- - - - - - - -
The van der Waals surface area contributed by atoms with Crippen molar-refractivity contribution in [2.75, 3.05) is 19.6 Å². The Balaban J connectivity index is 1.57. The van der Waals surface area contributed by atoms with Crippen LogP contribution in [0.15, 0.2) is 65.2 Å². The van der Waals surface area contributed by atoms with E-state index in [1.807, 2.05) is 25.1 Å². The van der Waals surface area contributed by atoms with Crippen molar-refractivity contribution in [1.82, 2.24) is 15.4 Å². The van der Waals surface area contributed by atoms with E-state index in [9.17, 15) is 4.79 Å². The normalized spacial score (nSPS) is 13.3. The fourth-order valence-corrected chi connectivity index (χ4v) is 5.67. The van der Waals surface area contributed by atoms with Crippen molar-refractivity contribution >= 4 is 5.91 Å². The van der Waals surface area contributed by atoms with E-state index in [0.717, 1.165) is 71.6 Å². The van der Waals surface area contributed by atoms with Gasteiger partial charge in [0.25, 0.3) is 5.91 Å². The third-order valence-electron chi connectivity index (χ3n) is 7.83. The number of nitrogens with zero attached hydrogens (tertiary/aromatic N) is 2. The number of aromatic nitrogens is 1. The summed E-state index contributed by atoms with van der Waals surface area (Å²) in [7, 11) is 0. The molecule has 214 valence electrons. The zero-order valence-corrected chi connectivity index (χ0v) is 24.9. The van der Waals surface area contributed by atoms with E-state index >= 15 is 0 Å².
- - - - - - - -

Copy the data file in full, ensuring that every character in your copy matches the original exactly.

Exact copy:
The van der Waals surface area contributed by atoms with Crippen molar-refractivity contribution in [2.75, 3.05) is 19.6 Å². The Balaban J connectivity index is 1.57. The van der Waals surface area contributed by atoms with Crippen LogP contribution in [0.15, 0.2) is 65.2 Å². The van der Waals surface area contributed by atoms with E-state index in [1.807, 2.05) is 25.1 Å². The van der Waals surface area contributed by atoms with Crippen molar-refractivity contribution in [1.82, 2.24) is 15.4 Å². The van der Waals surface area contributed by atoms with E-state index in [9.17, 15) is 4.79 Å². The normalized spacial score (nSPS) is 13.3. The fourth-order valence-corrected chi connectivity index (χ4v) is 5.67. The van der Waals surface area contributed by atoms with Crippen molar-refractivity contribution >= 4 is 5.91 Å². The van der Waals surface area contributed by atoms with E-state index in [0.717, 1.165) is 71.6 Å². The van der Waals surface area contributed by atoms with Gasteiger partial charge in [0.25, 0.3) is 5.91 Å². The third-order valence-electron chi connectivity index (χ3n) is 7.83. The number of nitrogens with zero attached hydrogens (tertiary/aromatic N) is 2. The number of aromatic nitrogens is 1. The summed E-state index contributed by atoms with van der Waals surface area (Å²) in [7, 11) is 0. The molecule has 214 valence electrons. The zero-order valence-corrected chi connectivity index (χ0v) is 24.9. The van der Waals surface area contributed by atoms with E-state index >= 15 is 0 Å².